FRAX will be fine… FXS might wobble about a bit.
sorry, I mean Frax protocol
They would use Frax over USDC because it is more decentralized and less likely to get blacklisted because of something that happened 10 transactions ago that had nothing to do with them
Can you give an example of what kind of incentives you mean that would impact those questions directly?
is this still being considered?
If this proposal passes we should at least be explicit about what we are we going to do with the current FXS1559 buybacks (will they continue?), we have spent over 20m in buybacks. Also, since the motivation is to buy because we think FXS is undervalued we should establish how much we think a proper valuation is and only buy FXS when it is under that value (imo it should be something in the range $4-7, leaning closer to $5), we can already see that the news of this proposal have pumped the price so it’d be dumb to buy from frontrunners. Finally, since the FRAX-FXS pool is concurrently beign unlocked, we should wait at least until that happens to prevent the expected sellers to use the protocol funds as exit liquidity.
Reposting from Telegram:
I think @seba_tldr is raising some quite convincing counterarguments against the buyback.
TLDR, yes we have the money, but this doesnt really help the protocol in the long term in the best possible way.
IMO, All we do are interfering in the free market to distort prices in favour of exiting whales. Giving me 2008 bailouts vibes tbh… If we dont interfere; yes FXS price will go down for a while. But it doesnt affect the peg (a factor + pol + locked frax) and it rewards LT committed veFXS holders. As it should be.
The suggestion mr rock makes seems good as well, incentivize other daos to lp their gov tokens w frax by distributing fxs to them. This seems like a good idea to foster frax adoption through the defi ecosystem. Expanding on this; why dont we couple this w low-zero interest loans to these protocols provided they max lock fxs as vefxs as collateral? That seems like a compelling value proposition for daos vs usdc or dai.
Thanks a lot for your contribution @seba_tldr. It is this type of constructive criticism that makes fxs a comfortable hold despite the vicious drawdown. The good thing is that we see more and more high quality engagement from more big brains in our growing community. Thank you!
If markets were perfectly efficient then a token buyback shouldn’t affect FXS’ market cap – funds are redirected from future growth initiatives as a “distribution” to the rest of the tokenholders leaving the value per token being the same. Obviously that hasn’t been the case since FXS’ price has responded to the upside versus other crypto which I think is due to the team’s assessment that the market is not pricing FXS properly given its future prospects. The buyback proposal from the team is a strong signal to the market since they have full knowledge of the project roadmap.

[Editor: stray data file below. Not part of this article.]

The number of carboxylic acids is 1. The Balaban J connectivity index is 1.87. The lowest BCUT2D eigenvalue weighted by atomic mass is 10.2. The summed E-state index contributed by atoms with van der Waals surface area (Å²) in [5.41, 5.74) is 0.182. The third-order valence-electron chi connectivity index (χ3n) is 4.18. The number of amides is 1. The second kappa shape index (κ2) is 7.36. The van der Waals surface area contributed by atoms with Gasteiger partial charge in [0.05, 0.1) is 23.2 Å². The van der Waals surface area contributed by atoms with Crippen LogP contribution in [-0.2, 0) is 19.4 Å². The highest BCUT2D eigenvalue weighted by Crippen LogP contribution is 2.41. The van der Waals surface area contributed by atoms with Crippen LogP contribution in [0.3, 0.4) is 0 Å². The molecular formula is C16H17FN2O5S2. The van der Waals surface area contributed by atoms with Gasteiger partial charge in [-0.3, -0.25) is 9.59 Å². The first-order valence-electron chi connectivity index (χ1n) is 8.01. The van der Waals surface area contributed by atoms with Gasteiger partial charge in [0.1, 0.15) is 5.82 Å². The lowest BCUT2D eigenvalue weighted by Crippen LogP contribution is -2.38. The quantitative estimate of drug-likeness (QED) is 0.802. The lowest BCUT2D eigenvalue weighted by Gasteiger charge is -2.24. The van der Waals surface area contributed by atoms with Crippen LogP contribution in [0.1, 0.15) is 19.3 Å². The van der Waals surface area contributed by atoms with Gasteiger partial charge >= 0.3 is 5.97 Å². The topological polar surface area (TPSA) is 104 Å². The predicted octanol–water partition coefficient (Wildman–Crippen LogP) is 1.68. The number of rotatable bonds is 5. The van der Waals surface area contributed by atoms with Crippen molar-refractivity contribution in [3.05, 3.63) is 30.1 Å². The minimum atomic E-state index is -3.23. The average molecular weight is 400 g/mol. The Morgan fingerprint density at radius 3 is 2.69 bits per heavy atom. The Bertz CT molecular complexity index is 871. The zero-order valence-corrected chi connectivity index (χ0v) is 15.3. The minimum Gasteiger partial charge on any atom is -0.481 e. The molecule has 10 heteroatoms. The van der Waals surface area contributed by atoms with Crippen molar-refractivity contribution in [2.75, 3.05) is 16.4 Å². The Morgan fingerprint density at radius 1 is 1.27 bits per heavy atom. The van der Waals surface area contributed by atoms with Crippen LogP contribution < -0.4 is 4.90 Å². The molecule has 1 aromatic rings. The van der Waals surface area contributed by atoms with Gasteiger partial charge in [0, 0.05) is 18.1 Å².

The real value of this buyback will be to maintain this “signal” to support investors’ expectation of FXS growth prospects and therefore FXS price. Now, how does Frax broadcast this signal?
If the signal is too explicit, such as a price/quantity target (buy below $4 and/or X FXS per day), it would just serve to attract predatory capital that attempts to profit off the known parameters of the buyback. However, if the signaling is unbounded, the protocol could lose an opportunity to set stronger market expectation. Here are some thoughts that we could include into the buyback proposal.
• Price target should be in ETH or BTC terms in order to distinguish between FXS’ price action being due to broader crypto factor or specific to FXS.
• Combine explicit targets and team discretion (on pace and quantity) with a program duration to revisit the buyback program. For example, minimum of FXS purchased per week through TWAMM, with team discretion/rules to toggle to higher amount. After X weeks/months/years, the program ends with the remaining FRAX going back to the protocol for use in growth initiatives. I think it’s important that the team has some discretion so that all parameters having to do with quantity and pace are not set in stone to introduce risk to frontrunning the program (with price cap being explicit)
• As @seba said, Frax is an early stage start-up with little capacity to return capital to its tokenholders vs. funding future initiatives. While we’re building these initiatives, the buyback program may be appropriate to buoy expectations – then when the program expires, any remaining funds can be put to use to further those ends (expanding team, lending, etc.)